VBS is no vacation — but worth it
From our childhood — when we heavily anticipated screaming the “Booster, Booster” song at the top of our lungs — to becoming teachers and wishing the child sitting next to us wouldn’t, VBS has become a part of our history and a staple in churches across the country and even around the world.
Our local theme this year centered on teaching the parables, and none could be closer to capturing the essence of VBS than the parable of the sower.
Sowing the seed in the hearts of children is not only a privilege but also a great responsibility and one not taken lightly by the VBS team.
Children: While the world presents numerous struggles and adult-sized problems, these few days provide a safe haven for children to pile into Suburbans, minivans and buses and make the journey to the local church building. There they will be greeted by people who truly care for them and have taken time out of their hectic schedules to prepare lessons from God’s word.
Those teaching are fully aware that the name is misleading — there is no vacation involved. Teaching the Bible to happy, over-excited kids is no small feat, but getting the opportunity to watch a child who has never sat in a Bible class answer questions about the lesson by the end of the day or a child who has never heard the song “Jesus Loves Me” sing it by week’s end is worth every ounce of spilled Kool-Aid and cookie crumb-covered floors.
When statistics show that some of our young people are leaving the church, there is no reason why a congregation can’t come together for a few days to focus its time and energy completely on youth. What an enjoyable and significant way to prove to them how interested we are in their spiritual growth.
Community: VBS also offers the possibility of establishing relationships with parents. It opens avenues of communication, displays servanthood and invites them into our building, giving them a chance to meet local Christians. Whether it’s a sign at the local grocery store, a sign in front of the church building or television or radio spots, advertisements are noticed and many parents will take advantage of the offer, granting us an occasion to show their children Jesus.
Creativity: Many church members happily break out of their comfort zones by donning hand puppets and Bible costumes all for the amusement of children and the glory of God, knowing that acting silly for one week out of the year can work wonders for helping kids learn the Bible.
The creativity involved is astonishing. Whether it is colossal sets being built within the auditorium, games that rival primetime television, in-depth skits or simple-yet-relevant crafts, God’s people are a clever bunch and there is no better time to showcase that talent than at VBS. Nevertheless, we must be cautious not to allow ourselves to get so caught up in the entertainment aspect that we forget the main objective is evangelism.
Christ: There are naysayers who question the effectiveness of VBS, but for those of us who have seen hearts being touched and eyes being opened, we know, without a shadow of a doubt, that it is still an excellent tool in teaching Jesus. And whether we’re teaching a child’s Bible class, offering adult classes for their parents, or using this week to hold a gospel meeting, taking Christ to the people is what VBS is all about.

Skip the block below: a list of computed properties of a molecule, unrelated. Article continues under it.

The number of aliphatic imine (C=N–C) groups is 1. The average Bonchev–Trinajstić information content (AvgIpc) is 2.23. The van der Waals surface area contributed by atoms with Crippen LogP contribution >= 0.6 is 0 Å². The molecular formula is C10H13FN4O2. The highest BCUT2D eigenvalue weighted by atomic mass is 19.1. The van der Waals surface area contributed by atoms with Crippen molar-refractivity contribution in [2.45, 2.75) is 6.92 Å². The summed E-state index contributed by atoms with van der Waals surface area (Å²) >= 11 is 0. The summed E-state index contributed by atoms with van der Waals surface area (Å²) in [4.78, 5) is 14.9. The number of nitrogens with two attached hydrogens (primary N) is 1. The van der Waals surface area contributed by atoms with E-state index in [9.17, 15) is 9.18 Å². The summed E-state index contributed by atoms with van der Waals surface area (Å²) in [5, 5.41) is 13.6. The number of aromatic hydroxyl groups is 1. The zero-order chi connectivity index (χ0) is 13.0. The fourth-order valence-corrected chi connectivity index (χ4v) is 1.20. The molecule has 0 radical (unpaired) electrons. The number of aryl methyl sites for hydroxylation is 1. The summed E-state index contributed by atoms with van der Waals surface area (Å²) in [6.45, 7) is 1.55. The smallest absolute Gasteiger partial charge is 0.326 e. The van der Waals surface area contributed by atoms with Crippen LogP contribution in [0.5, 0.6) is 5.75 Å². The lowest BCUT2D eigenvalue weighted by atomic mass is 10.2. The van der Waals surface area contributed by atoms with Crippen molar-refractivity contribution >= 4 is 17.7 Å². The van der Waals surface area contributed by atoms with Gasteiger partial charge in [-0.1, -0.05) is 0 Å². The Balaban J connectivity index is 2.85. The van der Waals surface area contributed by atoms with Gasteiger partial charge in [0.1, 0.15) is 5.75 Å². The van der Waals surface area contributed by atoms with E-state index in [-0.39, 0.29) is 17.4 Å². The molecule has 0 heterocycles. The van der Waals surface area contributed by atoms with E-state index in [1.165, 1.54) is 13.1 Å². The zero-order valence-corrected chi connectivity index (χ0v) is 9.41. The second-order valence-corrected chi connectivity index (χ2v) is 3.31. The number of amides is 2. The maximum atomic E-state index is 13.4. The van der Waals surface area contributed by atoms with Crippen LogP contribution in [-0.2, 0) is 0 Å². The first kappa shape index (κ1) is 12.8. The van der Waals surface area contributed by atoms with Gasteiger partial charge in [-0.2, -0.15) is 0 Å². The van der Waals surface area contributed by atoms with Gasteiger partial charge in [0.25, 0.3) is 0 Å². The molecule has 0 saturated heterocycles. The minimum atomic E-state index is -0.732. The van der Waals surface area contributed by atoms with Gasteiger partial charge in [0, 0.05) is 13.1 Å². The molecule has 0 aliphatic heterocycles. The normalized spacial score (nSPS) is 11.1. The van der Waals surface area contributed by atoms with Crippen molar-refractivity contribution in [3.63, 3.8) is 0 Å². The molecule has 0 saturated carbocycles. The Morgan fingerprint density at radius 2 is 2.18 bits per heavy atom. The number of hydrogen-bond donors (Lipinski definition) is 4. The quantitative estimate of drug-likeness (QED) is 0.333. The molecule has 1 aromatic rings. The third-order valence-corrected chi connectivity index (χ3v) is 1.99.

Seriously, isn’t that what life is all about?
Support your VBS. You may have more fun than the kids!
PAULA HARRINGTON is a regular columnist for Forthright.net. She and her family worship with the Calvert City, Ky., church. She can be reached at [email protected].
FeedbackKeep up the great work. I designed my 1’st VBS in 1980, Soldiers of the Light. In 93,Whisper A Prayer & 94, The Savior, The Sea & Me I did all the classes, also. It’s great to know others design their own. Your work is in my prayers! WOW!Vickie KarnesGravel Hill & also Pleasant Grove & HectorDover, AR
72837July, 6 2010Thank you for focusing on VBS. Yes, “sowing the seed in small children” is a great ministry that each congregation must not neglect.
Here at Central Church of Christ we are are currently engaged in teaching children in two thickly populated areas and look forward to starting two congregations because we reach the parents thru their children. It is good to see children and parents eventually in church.
We are in need of teaching materials, even used ones.Felix R. GarlitosCentral Church of ChristQuezon City, Metro Manila
PhilippinesJuly, 20 2009Love this article! Good to know that VBS is still as important to other churches as it is ours. I have been a member of the Blanchard Church of Christ all of my life..31 years and VBS is still going strong. We have a great group of Christians that all know the importance of sowing the seed in small children.Brook HaysBlanchard Church Of ChristBlanchard, Oklahoma
United StatesJuly, 20 2009Loved the article on the importance of VBS. Our VBS has grown to 527 registered (400 last year) We offer our VBS free (i think this is what VBS should be if the church can afford to do it) and do our own curriculum and props. This year was on the book of Acts and our theme: RAdical Reactions: explosive acts of faith! We used a Mad Scientist theme for our a.m. get togethers and skits and the kids LOVED IT! I also love and believe in doing things outside the box as Shannon Rains (know her and love her!) has done. If VBS isn’t working for you — do something else but do something!
I am so lucky, my job is helping others introduce Jesus to kids!Cindi CervasWest Houston church of ChristHouston, Texas
USAJuly, 20 2009